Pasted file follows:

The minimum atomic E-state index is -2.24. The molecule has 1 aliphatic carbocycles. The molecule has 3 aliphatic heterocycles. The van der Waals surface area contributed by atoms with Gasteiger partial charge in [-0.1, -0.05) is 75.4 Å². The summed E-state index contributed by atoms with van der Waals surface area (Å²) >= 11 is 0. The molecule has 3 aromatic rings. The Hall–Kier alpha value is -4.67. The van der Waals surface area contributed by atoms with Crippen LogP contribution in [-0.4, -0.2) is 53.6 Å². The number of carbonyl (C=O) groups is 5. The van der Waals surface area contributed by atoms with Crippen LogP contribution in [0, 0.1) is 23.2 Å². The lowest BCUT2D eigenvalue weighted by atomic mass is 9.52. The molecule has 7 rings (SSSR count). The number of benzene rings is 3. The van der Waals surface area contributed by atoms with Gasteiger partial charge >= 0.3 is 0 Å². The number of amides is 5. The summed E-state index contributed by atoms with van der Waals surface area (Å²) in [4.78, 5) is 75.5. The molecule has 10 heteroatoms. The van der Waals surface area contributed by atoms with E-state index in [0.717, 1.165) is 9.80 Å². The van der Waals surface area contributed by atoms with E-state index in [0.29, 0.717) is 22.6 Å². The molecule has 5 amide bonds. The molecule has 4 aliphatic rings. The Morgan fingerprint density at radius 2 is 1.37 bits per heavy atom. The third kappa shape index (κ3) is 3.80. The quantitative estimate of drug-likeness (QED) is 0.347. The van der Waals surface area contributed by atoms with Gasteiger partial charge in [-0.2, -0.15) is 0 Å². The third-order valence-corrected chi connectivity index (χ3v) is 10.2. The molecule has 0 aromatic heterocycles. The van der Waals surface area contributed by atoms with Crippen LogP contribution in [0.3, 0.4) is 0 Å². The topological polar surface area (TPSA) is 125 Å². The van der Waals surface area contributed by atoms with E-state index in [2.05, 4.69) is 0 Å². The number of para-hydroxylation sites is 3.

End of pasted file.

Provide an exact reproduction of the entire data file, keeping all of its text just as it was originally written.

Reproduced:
The minimum atomic E-state index is -2.24. The molecule has 1 aliphatic carbocycles. The molecule has 3 aliphatic heterocycles. The van der Waals surface area contributed by atoms with Gasteiger partial charge in [-0.1, -0.05) is 75.4 Å². The summed E-state index contributed by atoms with van der Waals surface area (Å²) >= 11 is 0. The molecule has 3 aromatic rings. The Hall–Kier alpha value is -4.67. The van der Waals surface area contributed by atoms with Crippen LogP contribution in [-0.4, -0.2) is 53.6 Å². The number of carbonyl (C=O) groups is 5. The van der Waals surface area contributed by atoms with Crippen LogP contribution in [0, 0.1) is 23.2 Å². The lowest BCUT2D eigenvalue weighted by atomic mass is 9.52. The molecule has 7 rings (SSSR count). The number of benzene rings is 3. The van der Waals surface area contributed by atoms with Gasteiger partial charge >= 0.3 is 0 Å². The number of amides is 5. The summed E-state index contributed by atoms with van der Waals surface area (Å²) in [4.78, 5) is 75.5. The molecule has 10 heteroatoms. The van der Waals surface area contributed by atoms with E-state index in [0.717, 1.165) is 9.80 Å². The van der Waals surface area contributed by atoms with E-state index in [0.29, 0.717) is 22.6 Å². The molecule has 5 amide bonds. The molecule has 4 aliphatic rings. The Morgan fingerprint density at radius 2 is 1.37 bits per heavy atom. The third kappa shape index (κ3) is 3.80. The quantitative estimate of drug-likeness (QED) is 0.347. The van der Waals surface area contributed by atoms with Gasteiger partial charge in [-0.2, -0.15) is 0 Å². The third-order valence-corrected chi connectivity index (χ3v) is 10.2. The molecule has 0 aromatic heterocycles. The van der Waals surface area contributed by atoms with Crippen LogP contribution in [0.3, 0.4) is 0 Å². The topological polar surface area (TPSA) is 125 Å². The van der Waals surface area contributed by atoms with E-state index in [2.05, 4.69) is 0 Å². The number of para-hydroxylation sites is 3.